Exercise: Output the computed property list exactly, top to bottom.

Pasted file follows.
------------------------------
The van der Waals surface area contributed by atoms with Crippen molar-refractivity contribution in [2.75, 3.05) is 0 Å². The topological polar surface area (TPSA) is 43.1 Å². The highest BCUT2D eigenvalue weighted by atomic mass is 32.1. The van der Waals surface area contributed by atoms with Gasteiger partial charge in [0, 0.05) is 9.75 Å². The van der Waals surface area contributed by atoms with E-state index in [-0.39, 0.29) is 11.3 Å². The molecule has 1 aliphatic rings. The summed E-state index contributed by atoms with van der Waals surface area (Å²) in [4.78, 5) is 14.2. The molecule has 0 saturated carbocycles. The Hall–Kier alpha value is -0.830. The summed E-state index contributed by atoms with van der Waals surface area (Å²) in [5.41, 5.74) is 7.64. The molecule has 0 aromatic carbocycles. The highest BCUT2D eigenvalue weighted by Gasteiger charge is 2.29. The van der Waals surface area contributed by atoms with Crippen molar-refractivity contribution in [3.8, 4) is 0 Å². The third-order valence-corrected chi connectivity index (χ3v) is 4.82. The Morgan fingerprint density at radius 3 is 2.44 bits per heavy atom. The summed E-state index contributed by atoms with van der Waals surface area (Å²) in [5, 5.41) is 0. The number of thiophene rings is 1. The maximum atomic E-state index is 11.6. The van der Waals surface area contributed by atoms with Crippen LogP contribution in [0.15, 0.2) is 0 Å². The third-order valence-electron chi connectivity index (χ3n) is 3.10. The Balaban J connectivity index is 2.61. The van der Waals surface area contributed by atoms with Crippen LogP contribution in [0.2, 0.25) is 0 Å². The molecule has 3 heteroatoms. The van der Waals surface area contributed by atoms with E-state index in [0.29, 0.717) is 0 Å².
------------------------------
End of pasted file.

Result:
The van der Waals surface area contributed by atoms with Crippen molar-refractivity contribution in [2.75, 3.05) is 0 Å². The topological polar surface area (TPSA) is 43.1 Å². The highest BCUT2D eigenvalue weighted by atomic mass is 32.1. The van der Waals surface area contributed by atoms with Gasteiger partial charge in [0, 0.05) is 9.75 Å². The van der Waals surface area contributed by atoms with E-state index in [-0.39, 0.29) is 11.3 Å². The molecule has 1 aliphatic rings. The summed E-state index contributed by atoms with van der Waals surface area (Å²) in [4.78, 5) is 14.2. The molecule has 0 saturated carbocycles. The Hall–Kier alpha value is -0.830. The summed E-state index contributed by atoms with van der Waals surface area (Å²) in [5.41, 5.74) is 7.64. The molecule has 0 aromatic carbocycles. The highest BCUT2D eigenvalue weighted by Gasteiger charge is 2.29. The van der Waals surface area contributed by atoms with Crippen molar-refractivity contribution in [3.8, 4) is 0 Å². The third-order valence-corrected chi connectivity index (χ3v) is 4.82. The Morgan fingerprint density at radius 3 is 2.44 bits per heavy atom. The summed E-state index contributed by atoms with van der Waals surface area (Å²) in [5, 5.41) is 0. The number of thiophene rings is 1. The maximum atomic E-state index is 11.6. The van der Waals surface area contributed by atoms with Crippen LogP contribution in [0.15, 0.2) is 0 Å². The third-order valence-electron chi connectivity index (χ3n) is 3.10. The Balaban J connectivity index is 2.61. The van der Waals surface area contributed by atoms with Crippen LogP contribution in [0.2, 0.25) is 0 Å². The molecule has 3 heteroatoms. The van der Waals surface area contributed by atoms with E-state index in [0.29, 0.717) is 0 Å².